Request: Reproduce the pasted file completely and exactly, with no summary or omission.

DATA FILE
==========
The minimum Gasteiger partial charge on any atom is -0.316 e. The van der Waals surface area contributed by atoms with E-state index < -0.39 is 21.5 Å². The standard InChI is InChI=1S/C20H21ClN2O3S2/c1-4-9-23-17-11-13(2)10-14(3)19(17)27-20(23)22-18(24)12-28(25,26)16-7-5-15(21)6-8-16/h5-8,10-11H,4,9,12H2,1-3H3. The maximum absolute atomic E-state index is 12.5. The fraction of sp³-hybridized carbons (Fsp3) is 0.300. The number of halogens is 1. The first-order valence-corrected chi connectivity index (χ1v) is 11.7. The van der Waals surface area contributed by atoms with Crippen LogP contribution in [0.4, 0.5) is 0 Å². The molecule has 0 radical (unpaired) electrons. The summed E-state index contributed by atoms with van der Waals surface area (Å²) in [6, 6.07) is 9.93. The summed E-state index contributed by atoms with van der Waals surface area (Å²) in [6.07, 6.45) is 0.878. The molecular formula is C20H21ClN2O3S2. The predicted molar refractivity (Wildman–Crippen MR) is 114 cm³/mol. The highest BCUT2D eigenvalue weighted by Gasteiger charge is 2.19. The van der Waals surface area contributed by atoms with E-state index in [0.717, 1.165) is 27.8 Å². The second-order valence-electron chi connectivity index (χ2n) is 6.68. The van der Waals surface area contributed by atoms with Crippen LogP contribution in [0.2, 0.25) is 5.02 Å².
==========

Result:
The minimum Gasteiger partial charge on any atom is -0.316 e. The van der Waals surface area contributed by atoms with E-state index < -0.39 is 21.5 Å². The standard InChI is InChI=1S/C20H21ClN2O3S2/c1-4-9-23-17-11-13(2)10-14(3)19(17)27-20(23)22-18(24)12-28(25,26)16-7-5-15(21)6-8-16/h5-8,10-11H,4,9,12H2,1-3H3. The maximum absolute atomic E-state index is 12.5. The fraction of sp³-hybridized carbons (Fsp3) is 0.300. The number of halogens is 1. The first-order valence-corrected chi connectivity index (χ1v) is 11.7. The van der Waals surface area contributed by atoms with Crippen LogP contribution in [0.4, 0.5) is 0 Å². The molecule has 0 radical (unpaired) electrons. The summed E-state index contributed by atoms with van der Waals surface area (Å²) in [6, 6.07) is 9.93. The summed E-state index contributed by atoms with van der Waals surface area (Å²) in [6.07, 6.45) is 0.878. The molecular formula is C20H21ClN2O3S2. The predicted molar refractivity (Wildman–Crippen MR) is 114 cm³/mol. The highest BCUT2D eigenvalue weighted by Gasteiger charge is 2.19. The van der Waals surface area contributed by atoms with E-state index in [0.717, 1.165) is 27.8 Å². The second-order valence-electron chi connectivity index (χ2n) is 6.68. The van der Waals surface area contributed by atoms with Crippen LogP contribution in [0.2, 0.25) is 5.02 Å².